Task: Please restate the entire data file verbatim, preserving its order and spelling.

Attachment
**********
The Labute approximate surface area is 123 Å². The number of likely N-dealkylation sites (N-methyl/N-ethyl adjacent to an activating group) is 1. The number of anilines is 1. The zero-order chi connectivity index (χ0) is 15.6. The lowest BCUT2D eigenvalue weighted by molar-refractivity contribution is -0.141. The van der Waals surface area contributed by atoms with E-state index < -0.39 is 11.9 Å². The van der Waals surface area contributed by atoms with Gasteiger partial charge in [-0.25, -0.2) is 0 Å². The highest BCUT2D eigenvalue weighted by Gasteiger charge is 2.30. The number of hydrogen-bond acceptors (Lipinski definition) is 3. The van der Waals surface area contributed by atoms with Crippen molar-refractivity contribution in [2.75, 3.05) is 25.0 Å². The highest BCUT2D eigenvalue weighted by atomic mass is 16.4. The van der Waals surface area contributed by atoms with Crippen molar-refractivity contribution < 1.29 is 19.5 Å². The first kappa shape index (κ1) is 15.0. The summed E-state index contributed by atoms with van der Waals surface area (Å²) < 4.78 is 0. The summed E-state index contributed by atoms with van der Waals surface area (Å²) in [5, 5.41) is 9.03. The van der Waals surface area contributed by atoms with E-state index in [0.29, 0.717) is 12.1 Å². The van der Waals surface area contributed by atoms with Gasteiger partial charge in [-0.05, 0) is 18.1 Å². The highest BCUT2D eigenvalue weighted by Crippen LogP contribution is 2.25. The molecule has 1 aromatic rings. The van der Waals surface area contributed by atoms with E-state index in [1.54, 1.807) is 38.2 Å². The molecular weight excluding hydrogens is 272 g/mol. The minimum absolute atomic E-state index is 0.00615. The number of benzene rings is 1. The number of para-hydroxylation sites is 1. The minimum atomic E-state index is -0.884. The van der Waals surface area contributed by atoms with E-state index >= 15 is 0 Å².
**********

The Labute approximate surface area is 123 Å². The number of likely N-dealkylation sites (N-methyl/N-ethyl adjacent to an activating group) is 1. The number of anilines is 1. The zero-order chi connectivity index (χ0) is 15.6. The lowest BCUT2D eigenvalue weighted by molar-refractivity contribution is -0.141. The van der Waals surface area contributed by atoms with E-state index < -0.39 is 11.9 Å². The van der Waals surface area contributed by atoms with Gasteiger partial charge in [-0.25, -0.2) is 0 Å². The highest BCUT2D eigenvalue weighted by Gasteiger charge is 2.30. The number of hydrogen-bond acceptors (Lipinski definition) is 3. The van der Waals surface area contributed by atoms with Crippen molar-refractivity contribution in [2.75, 3.05) is 25.0 Å². The highest BCUT2D eigenvalue weighted by atomic mass is 16.4. The van der Waals surface area contributed by atoms with Crippen molar-refractivity contribution < 1.29 is 19.5 Å². The first kappa shape index (κ1) is 15.0. The summed E-state index contributed by atoms with van der Waals surface area (Å²) < 4.78 is 0. The summed E-state index contributed by atoms with van der Waals surface area (Å²) in [5, 5.41) is 9.03. The van der Waals surface area contributed by atoms with E-state index in [0.29, 0.717) is 12.1 Å². The van der Waals surface area contributed by atoms with Gasteiger partial charge in [-0.05, 0) is 18.1 Å². The highest BCUT2D eigenvalue weighted by Crippen LogP contribution is 2.25. The molecule has 1 aromatic rings. The van der Waals surface area contributed by atoms with E-state index in [1.54, 1.807) is 38.2 Å². The molecular weight excluding hydrogens is 272 g/mol. The minimum absolute atomic E-state index is 0.00615. The number of benzene rings is 1. The number of para-hydroxylation sites is 1. The minimum atomic E-state index is -0.884. The van der Waals surface area contributed by atoms with E-state index >= 15 is 0 Å².